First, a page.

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Thread: 2005 Lexus ES330 – removing a stain from a black leather belt!

  1. #1
    Join Date
    Feb 2012
    Posts
    563

    Default 2005 Lexus ES330 – removing a stain from a black leather belt!

    I had a question regarding use of your products and the success of removing a stain from a black leather belt.
    I own a 2005 Lexus ES330 and for the last two years there has been a black stain from a black leather belt on the vehicle’s interior driver’s seat – which is tan in color.
    I have tried Maguire’s leather cleaner as well as Lexol as well as other suggestions from some folks in previous forums such as using the Mr. Clean Magic Eraser.
    None of these were even remotely effective.
    I was just about to order a seat cushion/protector to cover and prevent further staining until I ran across a forum where some users suggested your products.
    After reading the forum it seems as though I would need the following:

    Restorative cleaning by Prep-7.7 > Cleaner-3.8 > Rinse-3.0

    Is this correct?
    Will this remove the black dye transfer from the vehicle’s seat?
    I have read numerous other posts that say that the only way to remove the stains is to have the seat areas re-dyed professionally.

    I can send pics if they would help…the stains are not terrible but just annoying as the interior is in great shape with the exception of the stains.

    I appreciate any advice that you may have.

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  2. #2
    Join Date
    Feb 2007
    Location
    Greater Vancouver, Canada.
    Posts
    4,514

    Default

    >>> Restorative cleaning by Prep-7.7 > Cleaner-3.8 > Rinse-3.0 - Is this correct?

    This system works as Plan A and works most of the time depending on severity of the stains and how compounded it is with failed chemical or physical damages.
    Magic Eraser of any kind literally works like a fine sandpaper and may abrade the topcoat without even knowing it. This reducing of the topcoat makes the color coat more vulnerable to chemical resistant and may react accordingly with side effect only manifest if any after the unwanted dye stain is removed. When result reveals normal it is still advisable to restore the topcoat at the affected area to retain the finishes integrity more resistant to cleaning and friction rubs. The friction rubs alone from the leather belt alone warrants this restoring of the topcoat as well. Plan B is implemented after a duration of 72 hours with Prep-7.7. A continue dye removal would be further recommended with not more than a 8 hours dwell to remove the remaining penetrated much deeper stains. This is done with Bleach-9.9 as a booster to the Prep-7.7 and thereafter the sticky residue is clean with Clean-3.8 and pH balanced with Acidifier-2.0.


    >>> Will this remove the black dye transfer from the vehicle’s seat?

    With the two above Plan A and B approaches black dye stains are eliminated with proven success without unproductive hopeless trial and error.


    >>> I have read numerous other posts that say that the only way to remove the stains is to have the seat areas re-dyed professionally

    Re-coloring over a dye stain has the potential that the migrating may resurface and it does happen.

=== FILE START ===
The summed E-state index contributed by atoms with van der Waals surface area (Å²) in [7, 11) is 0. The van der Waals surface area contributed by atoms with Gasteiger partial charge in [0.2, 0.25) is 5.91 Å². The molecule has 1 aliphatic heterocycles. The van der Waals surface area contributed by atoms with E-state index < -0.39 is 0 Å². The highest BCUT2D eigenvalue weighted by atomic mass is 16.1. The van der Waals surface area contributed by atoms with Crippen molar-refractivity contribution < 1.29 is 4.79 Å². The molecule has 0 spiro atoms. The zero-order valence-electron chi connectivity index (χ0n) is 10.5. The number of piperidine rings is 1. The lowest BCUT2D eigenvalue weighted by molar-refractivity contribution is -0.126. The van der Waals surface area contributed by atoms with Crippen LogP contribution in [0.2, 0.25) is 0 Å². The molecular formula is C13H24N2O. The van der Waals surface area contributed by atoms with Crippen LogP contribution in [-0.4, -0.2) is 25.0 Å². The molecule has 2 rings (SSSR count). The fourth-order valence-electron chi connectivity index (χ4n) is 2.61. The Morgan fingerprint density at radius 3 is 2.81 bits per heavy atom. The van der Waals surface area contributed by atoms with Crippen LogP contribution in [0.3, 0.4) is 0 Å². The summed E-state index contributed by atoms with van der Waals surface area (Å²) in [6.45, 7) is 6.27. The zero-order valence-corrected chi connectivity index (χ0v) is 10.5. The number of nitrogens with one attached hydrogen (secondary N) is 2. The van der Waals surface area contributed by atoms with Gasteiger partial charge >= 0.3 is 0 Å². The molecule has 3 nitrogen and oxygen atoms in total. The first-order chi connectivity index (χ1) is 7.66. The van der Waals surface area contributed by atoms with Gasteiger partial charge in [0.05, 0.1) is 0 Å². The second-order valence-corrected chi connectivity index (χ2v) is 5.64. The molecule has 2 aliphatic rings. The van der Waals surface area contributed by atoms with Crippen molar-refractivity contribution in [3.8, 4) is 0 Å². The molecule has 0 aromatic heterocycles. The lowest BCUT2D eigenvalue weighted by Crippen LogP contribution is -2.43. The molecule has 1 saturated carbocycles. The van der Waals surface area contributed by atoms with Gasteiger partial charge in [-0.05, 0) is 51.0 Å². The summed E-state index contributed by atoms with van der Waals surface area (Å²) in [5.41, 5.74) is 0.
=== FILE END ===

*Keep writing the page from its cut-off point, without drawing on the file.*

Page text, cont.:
Recommend approach for stain removal on perforated leathers.

    1. Since the stain is on perforated leather caution is to prevent or reduce Prep-7.7 (pH 7.7) to affect the unfinished suede holes.
    2. An indirect application approach is recommended by first apply the Prep-7.7 onto the stretchable paper towel cut to size before gently placing over the stain area.
    3. This is typically known as the “reverse transfer” technique. Advantages includes reduce unnecessary pushing Prep-7.7 into perforated holes that will need a thorough cleaning, preventing the Prep-7.7 from dripping down vertical panel, reabsorbed the stain as it suspended instead of still remaining on the leather surface, and the easy peeling off for periodic inspection.
    4. Sticky residue is clean up with Clean-3.8 and rinse to a squeaky feel with Rinse-3.0, Acidifier-2.0 is used to dwell double the time when Bleach-9.9 is used as booster for the Prep-7.7


    Roger Koh
    Leather Care Consultant
    www.LeatherDoctor.com
    [email protected]


    Product Information:

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    Leather Doctor Kit Ap7.di – Auto Pigmented (perforated) Leather Dye / Ink Stain Removal Kit

    Leather Doctor® Kit Ap7.di, auto pigmented (perforated) leathers dye and ink remover kit is an innovative concept of removing blue jeans dye and ink stains featuring a “reverse transfer” technique utilizing a paper towel over the dwelling Prep-7.7. Prep-7.7. It works by penetrating, lubricating and suspending the stains on dwell time and the paper towel reverse absorb the stain instantaneously from the leather. Prior failed attempt with set-in stains may require the help of Bleach-9.9 as booster to the Prep-7.7 to remove the residual stains. Sticky residue is clean with Cleaner-3.8, rinsed with Rinse-3.0 and pH balanced with Acidifier-2.0 when Bleach-9.9 is cooperated. Hydrator-3.3 relaxes stiff leathers prior to fat and oil replenishing. Fatliquor-5.0 rejuvenates the leather structure with softness and suppleness when dry. MicroTop-54D is an option for renewing the topcoat from friction wear. Protector-B+ imparts a non-stick rub-resistant protection with a buttery feel that shield against sticky soiling and reduce friction noises. Note that the mentioned product suffix number denotes its pH value in this holistic leather-safe dye and ink stain removal system.

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